Live Export

Minister suspends trade to abattoirs shown on Four Corners

James Nason, 31/05/2011

An Australian designed and funded restraining box used in Indonesia.

UPDATE 12:05pm: Minister for Agriculture, Fisheries and Forestry Joe Ludwig has announced the complete suspension of live cattle exports to 11 Indonesian abattoirs depicted in ABC’s Four Corners program last night.
“I was provided with the footage by Animals Australia less than 24 hour ago. Last night I announced the Government’s initial response to the evidence from Animals Australia and the RSCPA aired on Four Corners last night,” Minister Ludwig said in a statement released this afternoon.
“I have decided to halt the trade of live animals to the facilities identified by the footage.
“These orders will strengthen the decision I took yesterday to conduct a full investigation into the footage provided.
“Further, I will appoint an independent reviewer to investigate the complete supply chain for live exports up to and including the point of slaughter.
“I reserve the right to add further facilities to the banned list, if required.”

6:00am: Australia’s agriculture minister Joe Ludwig says he is considering all options available to him following the airing of horrific footage of Australian cattle being killed in Indonesia overnight, including imposing possible bans on live cattle exports.

ABC Current Affairs program Four Corners last night broadcast shocking video footage of Australian cattle being subjected to mistreatment and cruelty in several Indonesian abattoirs.

Minister for Agriculture, Fisheries and Forestry Joe Ludwig released a statement immediately after last night’s program outlining his shock at the footage and the treatment of the animals involved.

He ordered his department to launch an immediate investigation into evidence of cruelty in the live cattle export industry. He also imposed an immediate moratorium on the installation of further MLA and Livecorp funded restraining boxes shown in the program.

The program raised criticisms of the restraint boxes which have been installed by the Australian industry to improve upon traditional slaughter practices in some abattoirs, but which drew heavy criticisms from the RSPCA and international cattle handling expert Temple Grandin on the program for still failing acceptable animal welfare standards.

Mr Ludwig said he had asked Australia’s chief veterinary officer to coordinate an independent, scientific assessment of the ongoing appropriateness of the Mark I and Mark IV restraint boxes currently in use.

“I have requested a thorough briefing on all of the legislative and regulatory responses available to me for responding to evidence of animal mistreatment, including the banning of trade to specific facilities or destinations,” Mr Ludwig said.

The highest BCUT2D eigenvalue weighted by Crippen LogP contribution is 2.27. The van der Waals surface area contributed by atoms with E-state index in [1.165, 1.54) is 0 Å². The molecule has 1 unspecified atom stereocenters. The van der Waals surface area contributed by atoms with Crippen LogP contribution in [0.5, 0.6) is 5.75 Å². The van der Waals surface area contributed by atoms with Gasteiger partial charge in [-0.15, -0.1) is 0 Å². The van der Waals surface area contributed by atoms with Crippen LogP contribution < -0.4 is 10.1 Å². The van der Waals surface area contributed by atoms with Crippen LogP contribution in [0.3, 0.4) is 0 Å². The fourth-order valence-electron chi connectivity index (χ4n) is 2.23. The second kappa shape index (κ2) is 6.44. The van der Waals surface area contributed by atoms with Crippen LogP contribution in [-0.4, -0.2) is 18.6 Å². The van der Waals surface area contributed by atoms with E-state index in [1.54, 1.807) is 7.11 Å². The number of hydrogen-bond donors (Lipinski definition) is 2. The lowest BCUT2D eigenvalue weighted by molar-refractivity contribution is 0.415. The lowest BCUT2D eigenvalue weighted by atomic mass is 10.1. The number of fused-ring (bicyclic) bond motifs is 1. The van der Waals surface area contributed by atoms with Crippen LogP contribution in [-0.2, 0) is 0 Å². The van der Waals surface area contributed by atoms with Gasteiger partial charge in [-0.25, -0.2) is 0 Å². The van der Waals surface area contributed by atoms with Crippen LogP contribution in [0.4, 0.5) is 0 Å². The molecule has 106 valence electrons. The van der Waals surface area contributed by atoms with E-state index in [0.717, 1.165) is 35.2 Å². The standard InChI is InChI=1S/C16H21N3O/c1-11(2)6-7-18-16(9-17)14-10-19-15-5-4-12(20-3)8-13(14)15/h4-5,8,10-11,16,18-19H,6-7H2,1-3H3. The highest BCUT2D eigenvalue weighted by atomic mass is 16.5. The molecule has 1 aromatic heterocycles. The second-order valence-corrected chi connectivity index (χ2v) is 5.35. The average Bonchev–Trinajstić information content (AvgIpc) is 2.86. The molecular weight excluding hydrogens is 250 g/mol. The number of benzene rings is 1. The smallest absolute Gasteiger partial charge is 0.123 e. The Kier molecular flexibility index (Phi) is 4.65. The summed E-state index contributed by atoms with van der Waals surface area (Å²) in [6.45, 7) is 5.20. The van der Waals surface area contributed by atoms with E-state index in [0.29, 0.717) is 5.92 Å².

“I asked industry at the beginning of this year for proposals on how welfare outcomes could be improved, particularly after animals arrive in importing countries.

“I am currently considering these proposals. It is clear that industry reforms to animal welfare standards have not gone far enough or been fast enough and much more needs to be done.”

As the investigation ordered by Mr Ludwig takes place, pressure from other Parliamentary quarters for a ban on live exports is expected to build.

Two members of Federal Parliament last night said they will be calling for new legislation to impose an immediate moratorium on the live export trade.

Independent senator Nick Xenophon and independent MP Andrew Wilkie also announced that they want to see an end to all live exports within three years.

When 60 Minutes aired footage exposing inhumane treatment of Australian cattle in a Cairo abattoir in 2006, the then Howard Government announced an immediate suspension of Australia’s live export trade to Egypt.

Egypt had grown to a market of up to 200,000 head per year prior to that, but in the year in which the footage was shown and the ban was imposed, its imports were almost nil.

Indonesia on the other hand is Australia’s largest market for live export cattle, taking 520,000 cattle last year, or 60pc of Australia’s entire live cattle export trade.

The market was worth $318m to Australia’s economy last year.

The Australian live export industry has responded to last night’s program by reiterating its condemnation of the animal cruelty shown in the footage.

The industry imposed an immediate ban on exports to three abattoirs that were depicted in advanced footage shown to industry leaders last Friday. It also sent an additional team of animal welfare experts to Indonesia over the weekend to intensify the industry’s training programs in the market.

Meat and Livestock Australia chairman Don Heatley said the industry will cooperate fully with the Australian Government’ inquiry to immediately investigate any evidence of cruelty. 

He said the industry accepted that there was much work to do in Indonesia,and that the treatment depicted in the footage would not be tolerated by anyone in the industry.

“The livestock export industry will be investigating the further facilities identified during Four Corners and will take immediate corrective action, as it did last week when shown footage of four facilities.

“On seeing this footage the industry immediately moved to suspend the supply of cattle to three facilities where cruel practices were identified.

Cattle Council of Australia CEO David Inall said the industry was reviewing every facility that receives Australian cattle.

“The animal cruelty shown on the Four Corners program is indefensible,” Mr Inall said.

“Cattle producers are committed to ensuring facilities that receive our cattle are meeting international standards.”

Related stories:

Industry to press-on with in-market welfare reform

Welfare groups call for ban

Ban would have major impact



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